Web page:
4. Crystallography

1. The practice of skills

2. Destructive analysis

3. Tradition

4. Connoisseurship

5. Two kinds of awareness

6. Wholes and meanings

7. Tools and frameworks

8. Commitment

9. Unspecifiability

10. Summary

Part Two: The Tacit Component

1. Introduction

2. Inarticulate intelligence

3. Operational principles of language

4. The powers of articulate thought

5. Thought and speech. I. Text and meaning

6. Forms of tacit assent

7. Thought and speech. II. Conceptual decisions

8. The educated mind

9. The re-interpretation of language

10. Understanding logical operations

11. Introduction to problem-solving

12. Mathematical heuristics

1. Sign-posting

2. Scientific value

3. Heuristic passion

4. Elegance and beauty

5. Scientific controversy

6. The premisses of science

7. Passions, private and public

8. Science and technology

9. Mathematics

10. The affirmation of mathematics

11. Axiomatization of mathematics

12. The abstract arts

13. Dwelling in and breaking out

1. Introduction

2. Communication

3. Transmission of social lore

4. Pure conviviality

5. The organization of society

6. Two kinds of culture

7. Administration of individual culture

8. Administration of civic culture

9. Naked power

10. Power politics

11. The magic of Marxism

12. Spurious forms of moral inversion

13. The temptation of the intellectuals

14. Marxist-Leninist epistemology

15. Matters of fact

16. Post-Marxian liberalism

Part Three: The Justification of Personal Knowledge

2. The confident use of language

3. The questioning of descriptive terms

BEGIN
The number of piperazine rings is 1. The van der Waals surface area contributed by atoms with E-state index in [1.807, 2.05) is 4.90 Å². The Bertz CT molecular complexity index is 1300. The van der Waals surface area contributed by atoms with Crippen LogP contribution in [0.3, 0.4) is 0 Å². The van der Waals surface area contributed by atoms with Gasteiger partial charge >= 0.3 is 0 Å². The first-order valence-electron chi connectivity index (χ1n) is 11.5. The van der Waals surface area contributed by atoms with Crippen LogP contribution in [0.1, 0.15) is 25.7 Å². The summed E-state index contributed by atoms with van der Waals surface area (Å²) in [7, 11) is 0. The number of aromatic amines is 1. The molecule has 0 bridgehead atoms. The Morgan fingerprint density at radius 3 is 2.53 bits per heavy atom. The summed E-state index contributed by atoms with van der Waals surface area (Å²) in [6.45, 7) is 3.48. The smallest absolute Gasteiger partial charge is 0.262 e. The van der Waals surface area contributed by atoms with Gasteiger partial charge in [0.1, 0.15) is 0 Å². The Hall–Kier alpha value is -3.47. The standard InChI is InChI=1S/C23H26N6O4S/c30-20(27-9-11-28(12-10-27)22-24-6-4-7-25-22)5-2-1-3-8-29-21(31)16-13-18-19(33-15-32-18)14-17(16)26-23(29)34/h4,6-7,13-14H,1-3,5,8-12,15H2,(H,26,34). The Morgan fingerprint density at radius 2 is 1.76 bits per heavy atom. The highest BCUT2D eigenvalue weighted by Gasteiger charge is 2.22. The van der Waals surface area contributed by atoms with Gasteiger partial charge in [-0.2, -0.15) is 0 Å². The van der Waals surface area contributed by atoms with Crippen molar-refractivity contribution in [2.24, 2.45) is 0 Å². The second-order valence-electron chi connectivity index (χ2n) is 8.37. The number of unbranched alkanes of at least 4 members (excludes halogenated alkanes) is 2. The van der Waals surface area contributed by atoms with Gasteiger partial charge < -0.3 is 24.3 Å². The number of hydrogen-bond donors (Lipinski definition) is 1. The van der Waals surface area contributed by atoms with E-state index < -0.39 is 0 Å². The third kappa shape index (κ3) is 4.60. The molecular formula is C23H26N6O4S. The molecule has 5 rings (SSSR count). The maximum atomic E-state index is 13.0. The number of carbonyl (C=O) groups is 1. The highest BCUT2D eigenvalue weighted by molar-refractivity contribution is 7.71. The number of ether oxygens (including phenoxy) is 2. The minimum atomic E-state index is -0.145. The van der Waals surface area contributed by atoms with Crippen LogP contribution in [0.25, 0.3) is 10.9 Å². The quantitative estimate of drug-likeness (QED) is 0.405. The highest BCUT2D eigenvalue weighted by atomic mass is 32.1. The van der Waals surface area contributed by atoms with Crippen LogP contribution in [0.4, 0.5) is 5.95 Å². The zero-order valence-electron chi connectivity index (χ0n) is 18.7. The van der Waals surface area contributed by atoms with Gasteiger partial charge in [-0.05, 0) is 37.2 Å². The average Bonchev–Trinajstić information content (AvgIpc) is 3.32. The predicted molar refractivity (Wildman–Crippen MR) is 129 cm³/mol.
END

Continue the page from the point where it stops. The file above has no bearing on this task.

4. Precision

5. The personal mode of meaning

6. Assertions of fact

7. Towards an epistemology of Personal Knowledge

8. Inference

9. Automation in general

10. Neurology and psychology

12. The fiduciary programme

1. The doctrine of doubt

2. Equivalence of belief and doubt

3. Reasonable and unreasonable doubt

4. Scepticism within the natural sciences

5. Is doubt a heuristic principle?

6. Agnostic doubt in courts of law

7. Religious doubt

8. Implicit beliefs

9. Three aspects of stability

10. The stability of scientific beliefs

11. Universal doubt

1. Fundamental beliefs

2. The subjective, the personal and the universal

3. The coherence of commitment

4. Evasion of commitment

5. The structure of commitment: I

6. The structure of commitment: II

7. Indeterminacy and self-reliance

8. Existential aspects of commitment

9. Varieties of commitment

10. Acceptance of calling

Part Four: Knowing and Being

1. Introduction

2. Rules of Rightness

3. Causes and reasons

4. Logic and psychology

5. Originality in animals

6. Explanations of equipotentiality

7. Logical levels

1. Introduction

2. Trueness to type

3. Morphogenesis

4. Living machinery

5. Action and perception

6. Learning

7. Learning and induction

8. Human knowledge

9. Superior knowledge

10. At the point of confluence

1. Introduction

2. Is evolution an achievement?

3. Randomness, an example of emergence

4. The logic of emergence

5. Conception of a generalized field

6. The emergence of machine-like operations

7. First causes and ultimate ends